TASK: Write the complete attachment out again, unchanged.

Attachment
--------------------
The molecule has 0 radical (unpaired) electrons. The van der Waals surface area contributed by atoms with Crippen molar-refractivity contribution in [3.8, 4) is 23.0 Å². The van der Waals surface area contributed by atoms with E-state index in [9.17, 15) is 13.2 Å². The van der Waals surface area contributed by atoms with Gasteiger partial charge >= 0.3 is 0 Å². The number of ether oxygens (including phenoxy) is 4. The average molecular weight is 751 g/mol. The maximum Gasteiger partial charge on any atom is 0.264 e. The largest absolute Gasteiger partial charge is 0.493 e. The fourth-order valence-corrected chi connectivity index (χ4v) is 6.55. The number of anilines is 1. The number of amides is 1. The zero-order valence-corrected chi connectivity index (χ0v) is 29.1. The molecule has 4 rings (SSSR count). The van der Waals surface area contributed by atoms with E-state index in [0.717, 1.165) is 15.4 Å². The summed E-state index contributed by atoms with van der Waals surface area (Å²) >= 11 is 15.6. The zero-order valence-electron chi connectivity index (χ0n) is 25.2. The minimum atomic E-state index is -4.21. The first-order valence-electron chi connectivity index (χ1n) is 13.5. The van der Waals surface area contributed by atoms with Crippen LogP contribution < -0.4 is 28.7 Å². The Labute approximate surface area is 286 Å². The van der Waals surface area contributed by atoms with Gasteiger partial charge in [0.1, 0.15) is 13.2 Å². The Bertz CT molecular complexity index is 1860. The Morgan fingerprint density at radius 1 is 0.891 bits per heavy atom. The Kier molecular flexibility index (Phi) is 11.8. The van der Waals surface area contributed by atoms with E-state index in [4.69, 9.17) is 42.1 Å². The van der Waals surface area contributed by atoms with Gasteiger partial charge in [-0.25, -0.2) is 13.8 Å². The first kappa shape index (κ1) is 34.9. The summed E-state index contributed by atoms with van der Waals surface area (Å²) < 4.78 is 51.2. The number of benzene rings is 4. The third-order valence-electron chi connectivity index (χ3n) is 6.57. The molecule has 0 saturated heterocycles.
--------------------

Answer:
The molecule has 0 radical (unpaired) electrons. The van der Waals surface area contributed by atoms with Crippen molar-refractivity contribution in [3.8, 4) is 23.0 Å². The van der Waals surface area contributed by atoms with E-state index in [9.17, 15) is 13.2 Å². The van der Waals surface area contributed by atoms with Gasteiger partial charge >= 0.3 is 0 Å². The number of ether oxygens (including phenoxy) is 4. The average molecular weight is 751 g/mol. The maximum Gasteiger partial charge on any atom is 0.264 e. The largest absolute Gasteiger partial charge is 0.493 e. The fourth-order valence-corrected chi connectivity index (χ4v) is 6.55. The number of anilines is 1. The number of amides is 1. The zero-order valence-corrected chi connectivity index (χ0v) is 29.1. The molecule has 4 rings (SSSR count). The van der Waals surface area contributed by atoms with E-state index in [0.717, 1.165) is 15.4 Å². The summed E-state index contributed by atoms with van der Waals surface area (Å²) >= 11 is 15.6. The zero-order valence-electron chi connectivity index (χ0n) is 25.2. The minimum atomic E-state index is -4.21. The first-order valence-electron chi connectivity index (χ1n) is 13.5. The van der Waals surface area contributed by atoms with Crippen LogP contribution < -0.4 is 28.7 Å². The Labute approximate surface area is 286 Å². The van der Waals surface area contributed by atoms with Gasteiger partial charge in [0.1, 0.15) is 13.2 Å². The Bertz CT molecular complexity index is 1860. The Morgan fingerprint density at radius 1 is 0.891 bits per heavy atom. The Kier molecular flexibility index (Phi) is 11.8. The van der Waals surface area contributed by atoms with E-state index in [4.69, 9.17) is 42.1 Å². The van der Waals surface area contributed by atoms with Gasteiger partial charge in [-0.25, -0.2) is 13.8 Å². The first kappa shape index (κ1) is 34.9. The summed E-state index contributed by atoms with van der Waals surface area (Å²) < 4.78 is 51.2. The number of benzene rings is 4. The third-order valence-electron chi connectivity index (χ3n) is 6.57. The molecule has 0 saturated heterocycles.